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Can someone please explain to me to the usage of the Task.Wait(CancellationToken) overload? MSDN does say much about it...

This is how I usually handle task cancellations:

        var source = new CancellationTokenSource();
        var task = Task.Factory.StartNew(() => 
        {
            while (true)
            {
                source.Token.ThrowIfCancellationRequested();
            }
        }, source.Token);

        try
        {
            task.Wait();
        }
        catch (AggregateException exc)
        {
            exc.Flatten().Handle(e => e is OperationCanceledException);
        }

So when is it useful to pass the token to the Wait method?

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2 Answers 2

up vote 5 down vote accepted

Consider the case where you want to cancel waiting for the task, without actually cancelling the task itself... either because the task doesn't handle cancellation itself, or because you actually want to keep going with the task, but (say) respond to the user with "This is taking a while... but it's still in progress. It's safe to close your browser." (Or whatever.)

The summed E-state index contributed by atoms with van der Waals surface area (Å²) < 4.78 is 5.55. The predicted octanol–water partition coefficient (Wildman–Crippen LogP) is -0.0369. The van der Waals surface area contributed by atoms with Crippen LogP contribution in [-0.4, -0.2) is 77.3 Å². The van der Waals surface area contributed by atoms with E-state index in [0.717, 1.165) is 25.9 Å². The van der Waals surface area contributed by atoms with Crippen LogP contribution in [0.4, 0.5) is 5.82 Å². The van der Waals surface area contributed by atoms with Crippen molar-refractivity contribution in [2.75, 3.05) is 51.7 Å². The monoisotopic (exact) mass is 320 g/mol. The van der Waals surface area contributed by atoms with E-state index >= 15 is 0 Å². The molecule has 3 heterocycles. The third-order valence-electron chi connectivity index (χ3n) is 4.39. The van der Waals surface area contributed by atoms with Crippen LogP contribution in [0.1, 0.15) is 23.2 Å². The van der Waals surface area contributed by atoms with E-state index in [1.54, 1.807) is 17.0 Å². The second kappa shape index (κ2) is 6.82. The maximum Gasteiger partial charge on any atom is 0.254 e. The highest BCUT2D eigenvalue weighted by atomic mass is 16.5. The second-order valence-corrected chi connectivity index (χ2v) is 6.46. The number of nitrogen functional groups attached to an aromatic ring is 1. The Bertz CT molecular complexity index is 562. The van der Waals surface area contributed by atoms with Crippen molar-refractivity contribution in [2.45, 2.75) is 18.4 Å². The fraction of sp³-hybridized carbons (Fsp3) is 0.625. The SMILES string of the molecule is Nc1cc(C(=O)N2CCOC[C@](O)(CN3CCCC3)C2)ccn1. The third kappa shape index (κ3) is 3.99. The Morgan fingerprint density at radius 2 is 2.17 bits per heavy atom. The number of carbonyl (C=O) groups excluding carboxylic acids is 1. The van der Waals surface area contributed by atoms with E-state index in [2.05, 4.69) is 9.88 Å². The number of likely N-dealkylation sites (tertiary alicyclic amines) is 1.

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Thanks, found the answer in a whitepaper, see my comment below. –  Tsef Jul 29 '13 at 9:02

Found this in a Microsoft white paper:

It is also interesting to note the existence of an overload for Task.Wait() that takes a CancellationToken with the signature Task.Wait(CancellationToken). This overload takes a token so that the wait can be canceled; this overload has nothing to do with canceling the task, but rather it can cause the wait to return prematurely. If Task.Wait(ct) is used and the wait is interrupted because it detects the token has been signaled, then an OperationCanceledException(ct) will be thrown to indicate that the wait operation was canceled.

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Isn't that exactly what my answer says, basically? "Consider the case where you want to cancel waiting for the task" –  Jon Skeet Mar 5 at 9:59
    
sorry, it was unmarked by mistake. changed it back. –  Tsef Mar 5 at 11:59

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